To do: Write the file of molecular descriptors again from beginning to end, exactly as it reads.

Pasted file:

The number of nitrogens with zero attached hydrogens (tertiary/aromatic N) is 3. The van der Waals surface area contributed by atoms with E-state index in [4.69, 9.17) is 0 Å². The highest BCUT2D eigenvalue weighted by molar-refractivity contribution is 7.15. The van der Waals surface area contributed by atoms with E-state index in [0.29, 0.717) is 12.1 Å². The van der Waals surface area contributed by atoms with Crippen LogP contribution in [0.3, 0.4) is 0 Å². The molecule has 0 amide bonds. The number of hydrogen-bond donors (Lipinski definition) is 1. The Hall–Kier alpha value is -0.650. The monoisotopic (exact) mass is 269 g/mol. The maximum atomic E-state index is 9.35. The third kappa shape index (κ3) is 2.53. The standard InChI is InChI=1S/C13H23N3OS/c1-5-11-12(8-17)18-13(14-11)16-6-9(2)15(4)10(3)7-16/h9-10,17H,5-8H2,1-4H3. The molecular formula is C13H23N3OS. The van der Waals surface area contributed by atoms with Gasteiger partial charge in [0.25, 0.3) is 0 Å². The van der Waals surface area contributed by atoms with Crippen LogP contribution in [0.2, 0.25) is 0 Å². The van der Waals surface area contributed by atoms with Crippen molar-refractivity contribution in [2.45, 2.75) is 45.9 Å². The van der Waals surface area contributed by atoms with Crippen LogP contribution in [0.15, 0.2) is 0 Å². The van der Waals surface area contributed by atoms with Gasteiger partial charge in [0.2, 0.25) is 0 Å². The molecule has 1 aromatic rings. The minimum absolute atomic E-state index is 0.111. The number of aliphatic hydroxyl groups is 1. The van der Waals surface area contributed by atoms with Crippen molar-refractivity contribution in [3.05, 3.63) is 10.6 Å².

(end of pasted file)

The number of nitrogens with zero attached hydrogens (tertiary/aromatic N) is 3. The van der Waals surface area contributed by atoms with E-state index in [4.69, 9.17) is 0 Å². The highest BCUT2D eigenvalue weighted by molar-refractivity contribution is 7.15. The van der Waals surface area contributed by atoms with E-state index in [0.29, 0.717) is 12.1 Å². The van der Waals surface area contributed by atoms with Crippen LogP contribution in [0.3, 0.4) is 0 Å². The molecule has 0 amide bonds. The number of hydrogen-bond donors (Lipinski definition) is 1. The Hall–Kier alpha value is -0.650. The monoisotopic (exact) mass is 269 g/mol. The maximum atomic E-state index is 9.35. The third kappa shape index (κ3) is 2.53. The standard InChI is InChI=1S/C13H23N3OS/c1-5-11-12(8-17)18-13(14-11)16-6-9(2)15(4)10(3)7-16/h9-10,17H,5-8H2,1-4H3. The molecular formula is C13H23N3OS. The van der Waals surface area contributed by atoms with Gasteiger partial charge in [0.25, 0.3) is 0 Å². The van der Waals surface area contributed by atoms with Crippen LogP contribution in [0.2, 0.25) is 0 Å². The van der Waals surface area contributed by atoms with Crippen molar-refractivity contribution in [2.45, 2.75) is 45.9 Å². The van der Waals surface area contributed by atoms with Crippen LogP contribution in [0.15, 0.2) is 0 Å². The van der Waals surface area contributed by atoms with Gasteiger partial charge in [0.2, 0.25) is 0 Å². The molecule has 1 aromatic rings. The minimum absolute atomic E-state index is 0.111. The number of aliphatic hydroxyl groups is 1. The van der Waals surface area contributed by atoms with Crippen molar-refractivity contribution in [3.05, 3.63) is 10.6 Å².